Monday, 6 May 2019

048. No Problems


White: O. Bouverot - Koshnitsky Memorial, 2002

Two posts ago, I wrote: “After 1 e4 e5 2 Nc3 Nc6 3 Bc4 Black can play simply 3...Nf6 4 d3 Na5 and has no problems.”



Checking that statement against my own praxis, I came across the game below – which began as a Bishop's Opening: 2 Bc4 Nc6 3 Nc3 etc – where I managed to create problems for myself with an impatient break in the centre (12...d5!?), as my opponent's accurate moves demonstrated (14 Nb5!, 17 Kb1!). I later drew anyway after an exchange sacrifice (31...Bxg3!?) for a near-fortress on the light squares.

Looking at the opening, my notes indicate that I also considered 2...Nf6 3 d3 c6 4 Nf3 Be7!? 5 0-0 d6, reaching a Philidor set-up where White has already played d2-d3. This gives Black time for a quick ...Nbd7-f8 or even ...h7-h6 and ...g7-g5. But my favourite 2...f5!? I dismissed with the terse note “2...f5?! 3 d3”. I'm not sure now what I was worried about at that stage in my investigations.

As for 4..Na5, I'd thought Bronstein had remarked on the efficacy of this move for Black, but it turns out he was referring to 2 Nf3 Nc6 3 Bc4 Bc5 4 d3 Nf6 5 Nc3 d6 6 Bg5 Na5, as in V.Korchnoi-D.Bronstein, USSR Championship, Moscow 1952 (0-1, 53). Here's what he had to say about that:

Not so long ago, when Korchnoi had already become a serious contender for the world crown, I happened to ask him: “Why don't you play the Two Knights’ any more these days?” The grandmaster looked at me in amazement and muttered: “Because of
6...N-QR4, of course. You mean to say you didn't know that yourself?”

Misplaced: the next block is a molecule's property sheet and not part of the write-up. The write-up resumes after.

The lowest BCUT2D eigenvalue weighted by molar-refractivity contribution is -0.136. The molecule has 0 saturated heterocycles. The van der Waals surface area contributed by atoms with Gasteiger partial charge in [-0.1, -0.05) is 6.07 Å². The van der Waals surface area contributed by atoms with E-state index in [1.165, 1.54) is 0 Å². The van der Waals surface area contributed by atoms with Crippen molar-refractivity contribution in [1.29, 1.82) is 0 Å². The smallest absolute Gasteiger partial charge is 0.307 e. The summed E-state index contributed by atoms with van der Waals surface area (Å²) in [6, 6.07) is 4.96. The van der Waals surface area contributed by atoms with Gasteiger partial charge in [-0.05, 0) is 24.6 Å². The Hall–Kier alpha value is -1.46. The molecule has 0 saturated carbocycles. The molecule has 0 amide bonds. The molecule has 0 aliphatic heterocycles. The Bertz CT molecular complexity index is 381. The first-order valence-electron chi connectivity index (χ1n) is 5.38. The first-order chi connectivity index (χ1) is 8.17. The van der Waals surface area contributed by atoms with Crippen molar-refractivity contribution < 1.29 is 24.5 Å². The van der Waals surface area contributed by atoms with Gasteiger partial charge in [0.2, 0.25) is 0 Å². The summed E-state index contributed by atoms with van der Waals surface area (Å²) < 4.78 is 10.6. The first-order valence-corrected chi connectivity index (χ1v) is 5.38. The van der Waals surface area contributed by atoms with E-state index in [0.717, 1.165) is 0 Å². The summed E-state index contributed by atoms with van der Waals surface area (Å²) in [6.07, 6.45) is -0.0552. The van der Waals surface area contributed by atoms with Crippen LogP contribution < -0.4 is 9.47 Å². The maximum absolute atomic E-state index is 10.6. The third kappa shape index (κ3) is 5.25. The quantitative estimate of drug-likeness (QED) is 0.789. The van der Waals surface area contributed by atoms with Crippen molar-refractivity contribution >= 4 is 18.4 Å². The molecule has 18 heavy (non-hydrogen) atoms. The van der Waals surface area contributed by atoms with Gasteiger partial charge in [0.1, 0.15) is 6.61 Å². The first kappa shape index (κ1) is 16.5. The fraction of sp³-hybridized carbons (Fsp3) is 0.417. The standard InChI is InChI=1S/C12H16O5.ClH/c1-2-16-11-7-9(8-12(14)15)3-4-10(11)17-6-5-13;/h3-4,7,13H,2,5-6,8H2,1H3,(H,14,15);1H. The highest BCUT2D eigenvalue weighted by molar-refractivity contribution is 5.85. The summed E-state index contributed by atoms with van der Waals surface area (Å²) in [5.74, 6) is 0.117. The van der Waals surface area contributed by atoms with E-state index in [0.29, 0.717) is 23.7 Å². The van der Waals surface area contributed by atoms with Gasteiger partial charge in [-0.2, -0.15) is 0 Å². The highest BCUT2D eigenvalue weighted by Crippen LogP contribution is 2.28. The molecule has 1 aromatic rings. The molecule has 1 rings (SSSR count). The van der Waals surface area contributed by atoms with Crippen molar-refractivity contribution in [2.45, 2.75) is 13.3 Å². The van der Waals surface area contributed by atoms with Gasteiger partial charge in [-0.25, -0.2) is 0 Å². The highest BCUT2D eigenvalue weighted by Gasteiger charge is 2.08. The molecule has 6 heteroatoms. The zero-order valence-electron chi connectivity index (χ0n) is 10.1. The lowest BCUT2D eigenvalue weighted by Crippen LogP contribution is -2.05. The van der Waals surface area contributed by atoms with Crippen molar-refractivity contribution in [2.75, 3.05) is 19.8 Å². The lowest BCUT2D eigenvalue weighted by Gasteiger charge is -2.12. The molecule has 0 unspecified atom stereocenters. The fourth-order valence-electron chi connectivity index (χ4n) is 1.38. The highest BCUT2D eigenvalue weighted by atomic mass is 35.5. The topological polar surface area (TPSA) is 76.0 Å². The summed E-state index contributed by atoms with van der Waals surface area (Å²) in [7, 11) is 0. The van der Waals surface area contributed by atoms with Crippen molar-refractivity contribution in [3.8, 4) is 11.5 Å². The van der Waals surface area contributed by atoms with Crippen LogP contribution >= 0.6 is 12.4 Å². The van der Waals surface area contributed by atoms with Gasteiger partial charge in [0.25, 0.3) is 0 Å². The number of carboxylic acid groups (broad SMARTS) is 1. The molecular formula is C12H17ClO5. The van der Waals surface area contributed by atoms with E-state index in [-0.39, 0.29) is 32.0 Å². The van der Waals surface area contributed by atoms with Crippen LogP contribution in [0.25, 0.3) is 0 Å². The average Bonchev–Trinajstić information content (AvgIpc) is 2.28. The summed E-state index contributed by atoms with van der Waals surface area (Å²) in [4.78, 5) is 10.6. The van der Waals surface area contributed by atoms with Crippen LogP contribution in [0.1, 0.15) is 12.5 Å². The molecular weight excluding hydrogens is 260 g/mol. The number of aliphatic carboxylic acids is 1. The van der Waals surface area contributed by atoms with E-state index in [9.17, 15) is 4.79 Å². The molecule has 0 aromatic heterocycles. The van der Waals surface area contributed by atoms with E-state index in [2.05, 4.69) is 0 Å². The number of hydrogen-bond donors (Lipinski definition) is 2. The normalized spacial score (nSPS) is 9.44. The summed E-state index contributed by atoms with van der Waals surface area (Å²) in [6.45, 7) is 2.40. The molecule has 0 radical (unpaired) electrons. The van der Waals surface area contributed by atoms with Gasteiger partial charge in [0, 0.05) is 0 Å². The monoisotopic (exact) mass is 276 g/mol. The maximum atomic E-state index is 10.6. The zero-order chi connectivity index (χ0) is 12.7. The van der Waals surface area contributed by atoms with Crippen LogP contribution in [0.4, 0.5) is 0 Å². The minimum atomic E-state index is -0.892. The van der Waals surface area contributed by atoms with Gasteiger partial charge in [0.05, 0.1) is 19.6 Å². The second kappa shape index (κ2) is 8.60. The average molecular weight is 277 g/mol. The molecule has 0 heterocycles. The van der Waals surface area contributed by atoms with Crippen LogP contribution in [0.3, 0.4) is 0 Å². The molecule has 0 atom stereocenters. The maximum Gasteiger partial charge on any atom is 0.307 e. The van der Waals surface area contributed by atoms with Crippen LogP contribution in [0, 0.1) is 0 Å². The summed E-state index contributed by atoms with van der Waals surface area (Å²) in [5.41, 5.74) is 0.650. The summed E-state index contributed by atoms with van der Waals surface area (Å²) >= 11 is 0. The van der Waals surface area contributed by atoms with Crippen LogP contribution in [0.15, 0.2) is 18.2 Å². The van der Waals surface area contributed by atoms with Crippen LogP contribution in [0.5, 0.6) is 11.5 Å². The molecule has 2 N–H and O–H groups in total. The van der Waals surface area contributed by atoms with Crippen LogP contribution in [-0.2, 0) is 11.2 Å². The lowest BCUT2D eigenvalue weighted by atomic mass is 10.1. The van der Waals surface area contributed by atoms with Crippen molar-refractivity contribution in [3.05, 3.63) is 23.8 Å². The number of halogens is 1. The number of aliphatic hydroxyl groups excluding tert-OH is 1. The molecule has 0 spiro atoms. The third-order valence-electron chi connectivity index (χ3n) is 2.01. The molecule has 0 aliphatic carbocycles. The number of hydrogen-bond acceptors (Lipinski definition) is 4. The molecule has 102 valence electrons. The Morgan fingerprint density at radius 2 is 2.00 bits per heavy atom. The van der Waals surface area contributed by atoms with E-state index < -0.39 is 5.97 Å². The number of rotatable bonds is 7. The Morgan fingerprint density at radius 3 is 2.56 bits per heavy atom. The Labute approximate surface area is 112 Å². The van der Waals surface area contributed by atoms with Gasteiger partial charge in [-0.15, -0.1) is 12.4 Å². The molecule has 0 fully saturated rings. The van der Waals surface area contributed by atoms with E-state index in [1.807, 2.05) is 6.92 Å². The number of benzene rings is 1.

And 6...Na5 there still seems fine for Black, as with 4...Na5 here. So why does no one (much) play the Vienna/Bishop's Opening hybrid any more these days? Because of
4...N-QR4, of course. You mean to say you didn't know that yourself?

Or if they do... Searching for the position after White's 4th move (filters: date 2010-19, both players rated 2500+ Elo) in fact brings up 41 games (at non-rapid/blitz time limits). But within that sample 4...Na5 scores a hefty 58.6% (P29, W9, D16, L4) for Black – who clearly has no problems.


2 comments:

  1. Great post. I annotated a game of Steinitz's that followed pretty much the same approach (though your 5...c6! before grabbing the bishop is an improvement). Steinitz goes wrong later, but the opening definitely was not at fault:
    http://www.kenilworthchessclub.org/games/java/2006/schlechter-steinitz.htm

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    Replies
    1. Yes, 5...c6 is pretty standard now. Might as well wait for White to waste a move before taking the bishop. And as I say: “no problems”. But I don't play this way any more. Have a look at the companion post ‘Creating Problems’ instead :)

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